I once worked with a guy who told me – proudly – that he had been fired from his two previous jobs. He explained to me that he was not a quitter. He was completely determined to figure how to succeed. For him, giving up was not an option. If you wanted him off the job, you’d have to fire him. As his teammate I knew I could rely on him to give 100% every single day.

That conversation changed the way I thought about being fired. And subsequently it really helped me when I found myself working for a restaurant company and not succeeding in my role. I was a terrible fit for the culture. I told my wife I was not going to give up. It was extremely stressful. Every week I tried a new approach, but I couldn’t find the solution. Several months later, when the president fired me, I was enormously relieved. Although I’m not proud I didn’t succeed, I am proud that I didn’t give up.

Almost every person I know who has been fired finds a better job. And here’s why. What is the likelihood that the job you just got fired from is absolute best job you could find? There’s almost always a better job out there for you, but you’re rarely looking for it. When you’re forced to look, you find. This knowledge is of no help emotionally when you’ve just been fired, but it can help you embrace the situation.

Here’s my final piece of wisdom. At the time of being fired, you can’t tell whether it’s a good thing in your life or a bad thing. It certainly feels like a bad thing. But it’s only in hindsight that you can tell whether it was good or bad. It depends on where it leads you in your life’s journey. I know several successful executives who would tell you that being fired from a previous job was the best thing that every happened to them professionally.

Being fired is painful, and it might well kick off a very difficult period in your life. I encourage you to embrace it all – both the pain and the possibilities. Ask yourself what kind of person you want to be in this situation. Despite the pain, it can be a growth experience.

Thanks for reading. I’d love to hear your stories about moving on after being fired.

Larry Sternberg

What Do You Say About Others When They’re Absent?

It’s so easy to criticize, to find fault, to tear others down – in large and small ways. How often do groups of employees go out after work and complain about the boss, or about other employees? This kind of activity is widespread. For some reason it feels good. But it certainly cannot be characterized as constructive. It increases negativity in the organization and hurts the people being discussed. This kind of behavior is most certainly not harmless. It does not reflect well on those who engage in it. There’s a reason people would not want their remarks shared with the targets, or with anyone else for that matter.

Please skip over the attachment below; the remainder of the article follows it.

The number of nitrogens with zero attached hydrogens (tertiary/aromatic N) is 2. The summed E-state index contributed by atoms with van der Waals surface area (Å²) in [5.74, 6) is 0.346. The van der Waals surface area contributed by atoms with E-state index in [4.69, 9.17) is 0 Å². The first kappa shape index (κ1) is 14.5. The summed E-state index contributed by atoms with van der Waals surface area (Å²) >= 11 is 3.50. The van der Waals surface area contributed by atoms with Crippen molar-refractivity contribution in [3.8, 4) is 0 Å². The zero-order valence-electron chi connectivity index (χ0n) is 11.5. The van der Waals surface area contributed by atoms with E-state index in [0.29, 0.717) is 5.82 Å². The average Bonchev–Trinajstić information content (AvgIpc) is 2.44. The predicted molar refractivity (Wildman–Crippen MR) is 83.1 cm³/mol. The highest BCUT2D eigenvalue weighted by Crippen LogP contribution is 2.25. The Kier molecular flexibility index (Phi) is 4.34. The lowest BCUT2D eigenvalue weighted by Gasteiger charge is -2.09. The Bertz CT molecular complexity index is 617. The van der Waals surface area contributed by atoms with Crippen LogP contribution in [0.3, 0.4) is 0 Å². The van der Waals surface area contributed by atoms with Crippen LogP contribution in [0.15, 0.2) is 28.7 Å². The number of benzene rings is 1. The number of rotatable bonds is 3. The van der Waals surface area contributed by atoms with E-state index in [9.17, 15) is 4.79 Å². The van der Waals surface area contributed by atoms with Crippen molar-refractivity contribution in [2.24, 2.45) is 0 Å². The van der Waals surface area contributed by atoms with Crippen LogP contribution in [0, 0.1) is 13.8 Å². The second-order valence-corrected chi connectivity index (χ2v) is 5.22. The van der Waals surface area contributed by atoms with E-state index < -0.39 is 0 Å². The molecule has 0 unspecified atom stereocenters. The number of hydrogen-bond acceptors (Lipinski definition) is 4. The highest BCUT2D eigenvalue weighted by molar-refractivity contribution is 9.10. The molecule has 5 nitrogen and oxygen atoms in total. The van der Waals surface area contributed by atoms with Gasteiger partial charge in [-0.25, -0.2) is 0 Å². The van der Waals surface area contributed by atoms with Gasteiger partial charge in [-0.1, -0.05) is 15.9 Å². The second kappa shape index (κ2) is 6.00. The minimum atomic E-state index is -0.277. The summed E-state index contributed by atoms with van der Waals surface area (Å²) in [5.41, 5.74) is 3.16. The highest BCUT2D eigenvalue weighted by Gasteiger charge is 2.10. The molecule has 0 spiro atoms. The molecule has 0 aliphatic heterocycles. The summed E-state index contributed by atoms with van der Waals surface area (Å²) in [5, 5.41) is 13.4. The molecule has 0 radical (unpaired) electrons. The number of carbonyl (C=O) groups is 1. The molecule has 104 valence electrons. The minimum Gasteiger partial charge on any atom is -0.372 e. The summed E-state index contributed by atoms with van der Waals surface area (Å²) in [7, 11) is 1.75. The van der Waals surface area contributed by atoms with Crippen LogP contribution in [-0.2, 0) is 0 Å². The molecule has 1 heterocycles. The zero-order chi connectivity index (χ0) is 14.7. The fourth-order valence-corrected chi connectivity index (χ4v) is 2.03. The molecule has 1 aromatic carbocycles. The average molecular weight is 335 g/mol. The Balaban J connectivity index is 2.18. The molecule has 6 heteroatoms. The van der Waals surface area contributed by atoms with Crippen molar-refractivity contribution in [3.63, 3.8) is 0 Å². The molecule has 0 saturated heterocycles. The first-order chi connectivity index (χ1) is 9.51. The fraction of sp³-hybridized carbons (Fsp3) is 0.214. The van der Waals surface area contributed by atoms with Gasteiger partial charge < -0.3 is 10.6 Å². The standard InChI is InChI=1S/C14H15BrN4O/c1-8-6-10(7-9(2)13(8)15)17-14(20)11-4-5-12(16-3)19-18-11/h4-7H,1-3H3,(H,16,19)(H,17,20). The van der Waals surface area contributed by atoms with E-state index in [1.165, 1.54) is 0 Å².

By the way, have you thought about what happens when you’re not present? Bulletin: you’re not in some special category that makes you immune. How much time would you like them to spend tearing you down?

I invite you to join me. Let’s quit doing this, and let’s quit condoning it. We’ll all grow in the process.

Thanks for reading. As always, I’m interested in your comments.

Larry Sternberg

Do You Feel Trapped In Your Job?

There are too many people who don’t like their jobs. Almost every day is a bad day. This increases stress and anxiety, which has a negative impact on physical, mental and emotional health. In many cases, these people bring stress and negativity into their homes, which negatively impacts their family and friends. If you don’t like your job, if you’re frequently experiencing bad days, if you feel trapped in your job, this post is for you.

I firmly believe that organizations and supervisors should be intentional and aggressive about creating a culture where people feel valued, significant and fulfilled, a culture where people truly look forward to going to work. HOWEVER, I also believe that each of us must take responsibility for the outcomes in our lives. Your life decisions have put you in your current situation. You might feel trapped, but you’re not trapped.

I encourage you to answer the following question, “Why do I stay in this job?” Here are a few common answers. “It’s the highest paying job I can find.” Or, “It’s a necessary step to get to my career goal.” Or, “It’s a meaningful mission. I’m really making a difference.” It doesn’t matter what your answer is, but be honest with yourself, why do you stay?

Next ask yourself, “What’s this costing me? What’s it costing my family?”

The final question is, “Is what I’m getting out of this job worth the cost?”

If the answer to the last question is “No,” change something external. Change some aspect of your current job or start looking for another job, a job where you’ll look forward to going to work, a job where you have no problem saying that what you’re getting out of it is worth the cost.